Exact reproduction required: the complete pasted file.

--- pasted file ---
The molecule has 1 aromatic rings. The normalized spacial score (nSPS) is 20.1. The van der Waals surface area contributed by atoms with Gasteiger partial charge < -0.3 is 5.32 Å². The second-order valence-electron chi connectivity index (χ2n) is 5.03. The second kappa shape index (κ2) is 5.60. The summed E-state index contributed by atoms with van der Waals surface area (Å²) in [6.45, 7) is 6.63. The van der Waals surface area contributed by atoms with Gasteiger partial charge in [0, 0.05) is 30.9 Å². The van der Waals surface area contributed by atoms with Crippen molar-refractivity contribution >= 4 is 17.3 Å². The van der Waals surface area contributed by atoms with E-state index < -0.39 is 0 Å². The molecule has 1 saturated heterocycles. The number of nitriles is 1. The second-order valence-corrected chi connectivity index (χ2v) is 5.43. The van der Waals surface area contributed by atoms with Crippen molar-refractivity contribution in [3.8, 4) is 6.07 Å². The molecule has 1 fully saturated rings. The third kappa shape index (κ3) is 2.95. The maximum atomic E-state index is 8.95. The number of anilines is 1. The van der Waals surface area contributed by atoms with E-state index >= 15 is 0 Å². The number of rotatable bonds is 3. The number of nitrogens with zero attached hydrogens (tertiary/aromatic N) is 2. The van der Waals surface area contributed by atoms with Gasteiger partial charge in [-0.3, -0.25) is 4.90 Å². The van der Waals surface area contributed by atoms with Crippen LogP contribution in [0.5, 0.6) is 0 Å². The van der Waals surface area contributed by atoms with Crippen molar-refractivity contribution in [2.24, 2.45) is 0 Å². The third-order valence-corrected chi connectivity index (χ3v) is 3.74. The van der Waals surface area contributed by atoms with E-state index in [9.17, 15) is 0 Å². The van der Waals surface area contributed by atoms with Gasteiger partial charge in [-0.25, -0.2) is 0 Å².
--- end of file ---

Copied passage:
The molecule has 1 aromatic rings. The normalized spacial score (nSPS) is 20.1. The van der Waals surface area contributed by atoms with Gasteiger partial charge < -0.3 is 5.32 Å². The second-order valence-electron chi connectivity index (χ2n) is 5.03. The second kappa shape index (κ2) is 5.60. The summed E-state index contributed by atoms with van der Waals surface area (Å²) in [6.45, 7) is 6.63. The van der Waals surface area contributed by atoms with Gasteiger partial charge in [0, 0.05) is 30.9 Å². The van der Waals surface area contributed by atoms with Crippen molar-refractivity contribution >= 4 is 17.3 Å². The van der Waals surface area contributed by atoms with E-state index < -0.39 is 0 Å². The molecule has 1 saturated heterocycles. The number of nitriles is 1. The second-order valence-corrected chi connectivity index (χ2v) is 5.43. The van der Waals surface area contributed by atoms with Crippen molar-refractivity contribution in [3.8, 4) is 6.07 Å². The molecule has 1 fully saturated rings. The third kappa shape index (κ3) is 2.95. The maximum atomic E-state index is 8.95. The number of anilines is 1. The van der Waals surface area contributed by atoms with E-state index >= 15 is 0 Å². The number of rotatable bonds is 3. The number of nitrogens with zero attached hydrogens (tertiary/aromatic N) is 2. The van der Waals surface area contributed by atoms with Gasteiger partial charge in [-0.3, -0.25) is 4.90 Å². The van der Waals surface area contributed by atoms with Crippen LogP contribution in [0.5, 0.6) is 0 Å². The van der Waals surface area contributed by atoms with Crippen molar-refractivity contribution in [2.24, 2.45) is 0 Å². The third-order valence-corrected chi connectivity index (χ3v) is 3.74. The van der Waals surface area contributed by atoms with E-state index in [9.17, 15) is 0 Å². The van der Waals surface area contributed by atoms with Gasteiger partial charge in [-0.25, -0.2) is 0 Å².